1. List the pmem regions on your system that have available space. In the following example, space is available in the region5 and region4 regions:

    # ndctl list --regions
    
    [
      {
        "dev":"region5",
        "size":270582939648,
        "available_size":270582939648,
        "type":"pmem",
        "iset_id":-7337419320239190016
      },
      {
        "dev":"region4",
        "size":270582939648,
        "available_size":270582939648,
        "type":"pmem",
        "iset_id":-137289417188962304
      }
    ]
  2. On any of the available regions, allocate one or more namespaces:

    # ndctl create-namespace \
            --mode=fsdax \
            --region=regionN \
            --size=namespace-size

    Example 3.6. Creating a namespace on a region

    The following command creates a 36-GiB file system DAX namespace on region4:

    # ndctl create-namespace \
            --mode=fsdax \
            --region=region4 \
            --size=36G
    
    {
      "dev":"namespace4.0",
      "mode":"fsdax",
      "size":"35.44 GiB (38.05 GB)",
      "uuid":"9c5330b5-dc90-4f7a-bccd-5b558fa881fe",
      "blockdev":"pmem4",
      "numa_node":0
    }
  3. The namespace is now available at the /dev/pmemN path.
Additional resources
  • The ndctl-create-namespace(1) man page

3.7.6. Creating a file system on a file system DAX device

This procedure creates a file system on a file system DAX device and mounts the file system.

Procedure
  1. Optionally, create a partition on the file system DAX device. See Section 1.3, “Creating a partition”.

    By default, the parted tool aligns partitions on 1 MiB boundaries. For the first partition, specify 2 MiB as the start of the partition. If the size of the partition is a multiple of 2 MiB, all other partitions are also aligned.

  2. Create an XFS or ext4 file system on the partition or the NVDIMM device.

    For XFS, disable shared copy-on-write data extents when creating the file system:

    # mkfs.xfs -m reflink=0 fsdax-partition-or-device
  3. Mount the file system with the -o fsdax mount option:

    # mount -o fsdax fsdax-partition-or-device mount-point
  4. Applications can now use persistent memory and create files in the mount-point directory, open the files, and use the mmap operation to map the files for direct access.
Additional resources
  • The mkfs.xfs(8) man page

3.8. Troubleshooting NVDIMM persistent memory

You can detect and fix different kinds of errors on NVDIMM devices.

3.8.1. Prerequisites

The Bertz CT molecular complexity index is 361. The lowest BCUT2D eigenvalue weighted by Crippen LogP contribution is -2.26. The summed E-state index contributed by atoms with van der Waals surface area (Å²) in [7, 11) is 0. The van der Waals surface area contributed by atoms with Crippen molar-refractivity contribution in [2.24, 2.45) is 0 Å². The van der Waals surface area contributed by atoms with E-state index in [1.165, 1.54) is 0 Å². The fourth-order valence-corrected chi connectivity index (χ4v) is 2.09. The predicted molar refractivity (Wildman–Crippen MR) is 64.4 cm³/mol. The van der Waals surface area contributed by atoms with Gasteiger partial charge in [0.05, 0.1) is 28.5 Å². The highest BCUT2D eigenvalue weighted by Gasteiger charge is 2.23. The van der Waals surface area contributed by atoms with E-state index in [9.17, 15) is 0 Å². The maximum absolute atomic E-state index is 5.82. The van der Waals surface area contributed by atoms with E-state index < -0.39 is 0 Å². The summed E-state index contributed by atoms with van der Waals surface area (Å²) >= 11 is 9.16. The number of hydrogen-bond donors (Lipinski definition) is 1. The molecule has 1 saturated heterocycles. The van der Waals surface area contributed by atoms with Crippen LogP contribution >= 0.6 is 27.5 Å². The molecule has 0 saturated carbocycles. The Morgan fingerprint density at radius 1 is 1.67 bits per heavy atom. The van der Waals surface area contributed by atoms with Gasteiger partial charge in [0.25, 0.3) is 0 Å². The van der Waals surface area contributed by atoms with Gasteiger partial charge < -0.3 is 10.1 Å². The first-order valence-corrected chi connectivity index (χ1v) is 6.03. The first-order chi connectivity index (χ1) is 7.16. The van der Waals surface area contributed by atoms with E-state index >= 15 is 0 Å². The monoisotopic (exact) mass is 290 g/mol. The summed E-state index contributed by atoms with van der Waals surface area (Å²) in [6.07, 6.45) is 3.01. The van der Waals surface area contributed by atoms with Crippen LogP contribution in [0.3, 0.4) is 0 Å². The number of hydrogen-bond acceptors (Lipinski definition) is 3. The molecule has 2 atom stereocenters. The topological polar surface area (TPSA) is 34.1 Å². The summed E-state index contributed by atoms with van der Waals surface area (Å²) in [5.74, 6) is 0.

• An NVDIMM device is connected to your system and configured.

3.8.2. Installing ndctl

This procedure installs the ndctl utility, which is used to configure and monitor NVDIMM devices.

Procedure
  • To install the ndctl utility, use the following command:

    # yum install ndctl

3.8.3. Monitoring NVDIMM health using S.M.A.R.T.

Some NVDIMM devices support Self-Monitoring, Analysis and Reporting Technology (S.M.A.R.T.) interfaces for retrieving health information.

Important

Monitor NVDIMM health regularly to prevent data loss. If S.M.A.R.T. reports problems with the health status of an NVDIMM device, replace it as described in Section 3.8.4, “Detecting and replacing a broken NVDIMM device”.

Prerequisites
  • On some systems, the acpi_ipmi driver must be loaded to retrieve health information using the following command:

    # modprobe acpi_ipmi
Procedure
  • To access the health information, use the following command:

    # ndctl list --dimms --health
    
    ...
        {
          "dev":"nmem0",
          "id":"802c-01-1513-b3009166",
          "handle":1,
          "phys_id":22,
          "health":
          {
            "health_state":"ok",
            "temperature_celsius":25.000000,
            "spares_percentage":99,
            "alarm_temperature":false,
            "alarm_spares":false,
            "temperature_threshold":50.000000,
            "spares_threshold":20,
            "life_used_percentage":1,
            "shutdown_state":"clean"
          }
         }
    ...
Additional resources
  • The ndctl-list(1) man page

3.8.4. Detecting and replacing a broken NVDIMM device

If you find error messages related to NVDIMM reported in your system log or by S.M.A.R.T., it might mean an NVDIMM device is failing. In that case, it is necessary to:

  1. Detect which NVDIMM device is failing
  2. Back up data stored on it
  3. Physically replace the device
Procedure